This week on Looking Up Hal advises us on some of the best 'nearby' locations to catch the total solar eclipse on August 21st, 2017.
Two weeks ago, in the first of several Looking Up episodes dedicated to the upcoming solar eclipse, I talked about how to safely view the partial eclipse here in Southern Colorado. In today’s episode, I want to urge you to get out of town! In other words, drive a few hours to see this stunning celestial event that most people won’t see in an entire lifetime.
While the whole of the United States will see a partial eclipse, wherein the moon blocks part or most of the sun’s disk, there is a narrow band of what we call “totality,” about 70 miles wide or so, where the moon completely blocks the sun’s disk, and where you can, in the middle of an August morning, see a stunning solar show. Like thousands of other people, I’m hitting the road to be in the middle of the path of totality, and you should think about doing the same!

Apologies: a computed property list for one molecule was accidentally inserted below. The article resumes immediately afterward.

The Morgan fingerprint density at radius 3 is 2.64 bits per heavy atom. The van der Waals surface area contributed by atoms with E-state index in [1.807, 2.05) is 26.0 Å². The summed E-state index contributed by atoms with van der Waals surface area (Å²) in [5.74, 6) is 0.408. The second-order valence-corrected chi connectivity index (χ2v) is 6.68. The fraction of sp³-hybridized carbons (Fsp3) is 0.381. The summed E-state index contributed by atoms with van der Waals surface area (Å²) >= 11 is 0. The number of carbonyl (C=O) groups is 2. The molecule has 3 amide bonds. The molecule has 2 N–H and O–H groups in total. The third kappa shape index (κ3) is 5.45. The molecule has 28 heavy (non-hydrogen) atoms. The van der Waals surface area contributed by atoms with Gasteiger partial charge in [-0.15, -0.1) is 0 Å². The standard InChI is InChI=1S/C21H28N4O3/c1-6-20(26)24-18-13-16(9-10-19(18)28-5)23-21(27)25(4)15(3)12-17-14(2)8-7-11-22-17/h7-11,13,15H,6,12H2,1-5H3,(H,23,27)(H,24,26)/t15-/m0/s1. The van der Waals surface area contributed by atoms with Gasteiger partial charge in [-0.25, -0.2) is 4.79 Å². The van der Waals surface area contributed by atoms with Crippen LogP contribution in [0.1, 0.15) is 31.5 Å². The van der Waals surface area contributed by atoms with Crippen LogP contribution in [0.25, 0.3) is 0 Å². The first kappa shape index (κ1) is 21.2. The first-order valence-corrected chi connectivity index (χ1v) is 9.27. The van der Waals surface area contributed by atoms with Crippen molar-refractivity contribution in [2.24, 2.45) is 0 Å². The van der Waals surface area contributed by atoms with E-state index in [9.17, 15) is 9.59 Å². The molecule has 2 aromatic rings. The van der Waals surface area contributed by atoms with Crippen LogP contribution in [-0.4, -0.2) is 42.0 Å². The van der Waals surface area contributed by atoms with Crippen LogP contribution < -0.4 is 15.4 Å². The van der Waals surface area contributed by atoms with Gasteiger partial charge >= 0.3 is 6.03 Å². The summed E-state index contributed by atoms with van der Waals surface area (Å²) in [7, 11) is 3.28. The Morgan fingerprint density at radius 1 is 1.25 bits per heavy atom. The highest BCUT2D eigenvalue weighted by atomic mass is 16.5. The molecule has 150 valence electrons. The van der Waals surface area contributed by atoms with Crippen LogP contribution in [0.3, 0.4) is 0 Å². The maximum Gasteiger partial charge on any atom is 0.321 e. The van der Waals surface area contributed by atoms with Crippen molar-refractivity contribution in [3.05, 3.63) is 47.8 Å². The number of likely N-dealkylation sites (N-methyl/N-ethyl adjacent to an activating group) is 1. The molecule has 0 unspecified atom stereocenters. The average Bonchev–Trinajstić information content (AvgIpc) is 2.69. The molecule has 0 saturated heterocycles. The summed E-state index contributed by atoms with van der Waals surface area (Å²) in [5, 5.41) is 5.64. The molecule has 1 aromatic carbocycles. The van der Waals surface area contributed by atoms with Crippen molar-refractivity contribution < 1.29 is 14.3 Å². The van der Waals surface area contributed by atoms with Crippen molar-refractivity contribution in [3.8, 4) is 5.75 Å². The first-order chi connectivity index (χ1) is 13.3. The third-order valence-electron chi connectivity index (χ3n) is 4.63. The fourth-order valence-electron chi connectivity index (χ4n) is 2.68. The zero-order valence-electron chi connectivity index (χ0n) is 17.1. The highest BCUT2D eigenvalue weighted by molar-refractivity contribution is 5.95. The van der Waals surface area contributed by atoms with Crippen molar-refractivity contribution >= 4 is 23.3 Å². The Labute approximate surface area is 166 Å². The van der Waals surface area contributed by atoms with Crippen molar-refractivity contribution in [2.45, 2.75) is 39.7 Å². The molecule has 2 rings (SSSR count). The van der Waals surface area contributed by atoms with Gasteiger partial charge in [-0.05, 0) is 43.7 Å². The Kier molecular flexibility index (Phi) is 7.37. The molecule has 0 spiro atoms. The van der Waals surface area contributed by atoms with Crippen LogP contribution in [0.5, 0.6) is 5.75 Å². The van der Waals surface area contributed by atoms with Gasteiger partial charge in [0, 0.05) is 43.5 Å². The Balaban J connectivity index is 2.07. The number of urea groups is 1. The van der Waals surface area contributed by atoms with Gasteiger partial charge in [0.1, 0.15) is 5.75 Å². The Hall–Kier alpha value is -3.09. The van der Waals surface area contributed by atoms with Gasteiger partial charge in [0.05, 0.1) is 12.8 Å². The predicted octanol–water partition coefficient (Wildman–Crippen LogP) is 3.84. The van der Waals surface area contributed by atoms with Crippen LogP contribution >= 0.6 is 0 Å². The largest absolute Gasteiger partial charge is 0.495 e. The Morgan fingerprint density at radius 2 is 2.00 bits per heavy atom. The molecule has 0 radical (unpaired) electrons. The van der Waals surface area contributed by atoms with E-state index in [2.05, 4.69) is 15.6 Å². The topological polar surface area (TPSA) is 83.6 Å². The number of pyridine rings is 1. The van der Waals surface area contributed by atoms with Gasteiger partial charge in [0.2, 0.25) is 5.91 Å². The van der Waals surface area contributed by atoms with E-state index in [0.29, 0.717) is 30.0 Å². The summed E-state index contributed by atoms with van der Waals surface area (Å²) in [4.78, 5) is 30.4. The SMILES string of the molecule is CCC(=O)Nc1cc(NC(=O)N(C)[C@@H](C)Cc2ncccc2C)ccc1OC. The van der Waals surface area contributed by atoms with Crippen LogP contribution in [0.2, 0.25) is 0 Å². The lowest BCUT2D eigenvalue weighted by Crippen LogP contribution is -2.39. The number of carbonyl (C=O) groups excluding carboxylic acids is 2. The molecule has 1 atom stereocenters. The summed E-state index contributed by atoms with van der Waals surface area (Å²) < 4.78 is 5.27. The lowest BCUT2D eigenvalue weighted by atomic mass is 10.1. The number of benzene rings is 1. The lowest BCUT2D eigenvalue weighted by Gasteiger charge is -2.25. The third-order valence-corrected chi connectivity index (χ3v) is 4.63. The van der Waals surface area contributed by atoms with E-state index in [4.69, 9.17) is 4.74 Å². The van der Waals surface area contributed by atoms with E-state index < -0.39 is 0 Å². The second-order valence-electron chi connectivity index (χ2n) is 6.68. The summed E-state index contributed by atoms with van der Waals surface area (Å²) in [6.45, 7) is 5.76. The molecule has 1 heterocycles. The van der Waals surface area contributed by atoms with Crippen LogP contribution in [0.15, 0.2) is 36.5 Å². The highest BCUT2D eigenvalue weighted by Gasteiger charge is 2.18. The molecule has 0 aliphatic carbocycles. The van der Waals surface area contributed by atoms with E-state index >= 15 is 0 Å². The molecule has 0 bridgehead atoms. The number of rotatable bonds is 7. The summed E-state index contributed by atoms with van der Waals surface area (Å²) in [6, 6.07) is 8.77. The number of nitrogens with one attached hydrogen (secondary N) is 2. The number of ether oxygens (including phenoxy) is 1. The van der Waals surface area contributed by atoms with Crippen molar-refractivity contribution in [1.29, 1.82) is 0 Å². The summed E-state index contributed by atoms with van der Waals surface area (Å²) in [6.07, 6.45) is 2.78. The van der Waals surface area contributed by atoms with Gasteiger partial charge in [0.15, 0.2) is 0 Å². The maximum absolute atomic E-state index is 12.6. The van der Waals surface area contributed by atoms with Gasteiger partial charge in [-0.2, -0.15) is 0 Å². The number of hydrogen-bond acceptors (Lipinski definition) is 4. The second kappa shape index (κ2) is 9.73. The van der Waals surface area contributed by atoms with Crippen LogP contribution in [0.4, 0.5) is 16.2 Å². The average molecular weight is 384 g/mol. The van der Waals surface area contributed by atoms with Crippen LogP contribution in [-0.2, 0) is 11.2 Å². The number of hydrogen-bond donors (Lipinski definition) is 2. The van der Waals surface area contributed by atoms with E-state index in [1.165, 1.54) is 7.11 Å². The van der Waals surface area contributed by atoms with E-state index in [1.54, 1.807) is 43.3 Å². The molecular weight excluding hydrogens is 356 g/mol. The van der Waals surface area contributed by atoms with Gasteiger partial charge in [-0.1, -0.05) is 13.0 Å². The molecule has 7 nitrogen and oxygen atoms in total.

There are lots of on-line maps of the eclipse path – a quick Google search will help you find them, but let me mention a couple of places you might consider going.
First, Casper, Wyoming is the prime spot for lots of people. Totality there will last 2 minutes and 26 seconds. Further east, Alliance, Nebraska will see a few more seconds of totality, while Grand Island, Nebraska gets even a few more.
The eclipse reaches its maximum at varying times, but mostly around mid-day.
If you’d like to take a closer look at the eclipse or any of the wonderful and amazing things in the sky, please visit csastro.org for a link to information on our monthly meetings and our free public star parties.
This is Hal Bidlack for the Colorado Springs Astronomical Society, telling you to keep looking up, Southern Colorado.